Sabatos Crystal Ball


Alan I. Abramowitz, Senior Columnist May 31st, 2012


It looks like it’s going to be another tough season for long-suffering fans of the Chicago Cubs. Two months into the 2012 baseball season, the Cubs are mired in last place in the National League’s Central Division with one of the worst records in Major League Baseball. But the patriarch of the family that owns the Cubs, billionaire investor Joe Ricketts, has had more on his mind lately than the Cubs’ problems. It seems that he’s been busy with another major project — stopping Barack Obama from winning a second term in the White House.

A few weeks ago it was revealed that Ricketts, who made a fortune as the founder of the online brokerage firm TD Ameritrade, was preparing to spend $10 million on an advertising campaign reminding voters in battleground states about Obama’s relationship with fiery Chicago pastor Jeremiah Wright. After stories about the proposed ad campaign appeared in the media, it was almost universally panned by political commentators on the right as well as the left, and Ricketts announced that he would not be funding it. But that didn’t mean that he was giving up on his goal of defeating President Obama.

It turns out that Ricketts is providing major financial support for another anti-Obama venture. This time it’s a film being made by the conservative writer Dinesh D’Souza, attacking the president for an anti-colonial worldview that he supposedly inherited from his Kenyan father.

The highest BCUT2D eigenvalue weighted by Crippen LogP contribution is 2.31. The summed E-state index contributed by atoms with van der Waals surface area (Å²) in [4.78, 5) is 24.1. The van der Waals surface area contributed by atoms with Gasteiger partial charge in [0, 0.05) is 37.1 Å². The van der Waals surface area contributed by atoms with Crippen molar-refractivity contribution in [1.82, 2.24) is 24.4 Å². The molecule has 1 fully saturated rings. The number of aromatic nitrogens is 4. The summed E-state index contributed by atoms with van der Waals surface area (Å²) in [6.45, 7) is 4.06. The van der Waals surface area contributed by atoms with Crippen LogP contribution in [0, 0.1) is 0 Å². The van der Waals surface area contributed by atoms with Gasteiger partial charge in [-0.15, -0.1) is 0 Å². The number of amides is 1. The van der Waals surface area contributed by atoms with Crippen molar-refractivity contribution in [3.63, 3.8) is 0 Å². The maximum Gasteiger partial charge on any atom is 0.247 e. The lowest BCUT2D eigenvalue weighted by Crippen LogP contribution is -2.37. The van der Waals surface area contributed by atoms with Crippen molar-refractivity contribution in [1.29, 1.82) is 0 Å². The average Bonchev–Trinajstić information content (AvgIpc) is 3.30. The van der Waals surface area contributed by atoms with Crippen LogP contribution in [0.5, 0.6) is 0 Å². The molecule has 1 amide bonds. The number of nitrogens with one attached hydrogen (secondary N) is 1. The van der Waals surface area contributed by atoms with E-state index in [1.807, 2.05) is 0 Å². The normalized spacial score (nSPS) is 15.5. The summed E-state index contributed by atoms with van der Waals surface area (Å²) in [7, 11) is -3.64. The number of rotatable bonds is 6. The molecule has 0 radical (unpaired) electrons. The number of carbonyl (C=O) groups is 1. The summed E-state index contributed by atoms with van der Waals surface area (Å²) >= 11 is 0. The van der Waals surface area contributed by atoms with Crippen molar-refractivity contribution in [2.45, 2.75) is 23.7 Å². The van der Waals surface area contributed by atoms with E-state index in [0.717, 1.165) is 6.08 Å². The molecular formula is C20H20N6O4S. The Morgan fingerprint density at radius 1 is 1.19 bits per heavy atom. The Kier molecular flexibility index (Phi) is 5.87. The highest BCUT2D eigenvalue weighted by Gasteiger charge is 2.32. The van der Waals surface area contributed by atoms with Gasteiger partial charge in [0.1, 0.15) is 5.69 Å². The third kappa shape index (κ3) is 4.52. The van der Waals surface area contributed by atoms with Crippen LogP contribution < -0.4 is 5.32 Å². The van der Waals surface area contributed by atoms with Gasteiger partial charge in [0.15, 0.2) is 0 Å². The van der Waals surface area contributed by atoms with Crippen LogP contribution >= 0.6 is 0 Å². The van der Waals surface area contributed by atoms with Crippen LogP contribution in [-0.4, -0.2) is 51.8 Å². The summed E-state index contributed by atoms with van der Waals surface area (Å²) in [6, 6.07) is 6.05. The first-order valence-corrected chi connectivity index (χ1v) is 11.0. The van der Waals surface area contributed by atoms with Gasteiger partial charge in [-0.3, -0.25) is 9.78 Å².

Like the Jeremiah Wright ad campaign, D’Souza’s line of attack has been criticized as inaccurate, misleading and downright silly by prominent conservative commentators, including the Washington Post’s George Will. One sign of just how little support there is for D’Souza’s claims in mainstream conservative circles is the fact that the only candidate to make the Obama as anti-colonial Kenyan claim during the Republican primary campaign was Newt Gingrich.

One might simply dismiss Joe Ricketts’ behavior as the quixotic quest of a lone wolf with more money than he knows what to do with. But Ricketts’ actions are far from unique. He is one of a small but growing group of conservative billionaires who have taken advantage of lax campaign finance rules reinforced by recent Supreme Court decisions to pour millions of dollars into the 2012 presidential campaign. The Democrats have their own wealthy sugar daddies, of course, but there are fewer of them and, so far at least, they have been much less willing to open their wallets to help reelect the president.

During the recent Republican primary campaign, billionaire casino magnate Sheldon Adelson almost single-handedly kept Newt Gingrich’s floundering campaign afloat for several months by donating tens of millions of dollars to a pro-Gingrich Super PAC. Another billionaire, financial investor Foster Friess, gave several million dollars to a SuperPAC supporting Rick Santorum, helping the former Pennsylvania senator emerge as Mitt Romney’s main challenger for the GOP nomination. And of course, Romney himself benefited from millions of dollars donated to his own SuperPAC, much of it from a handful of extremely wealthy supporters.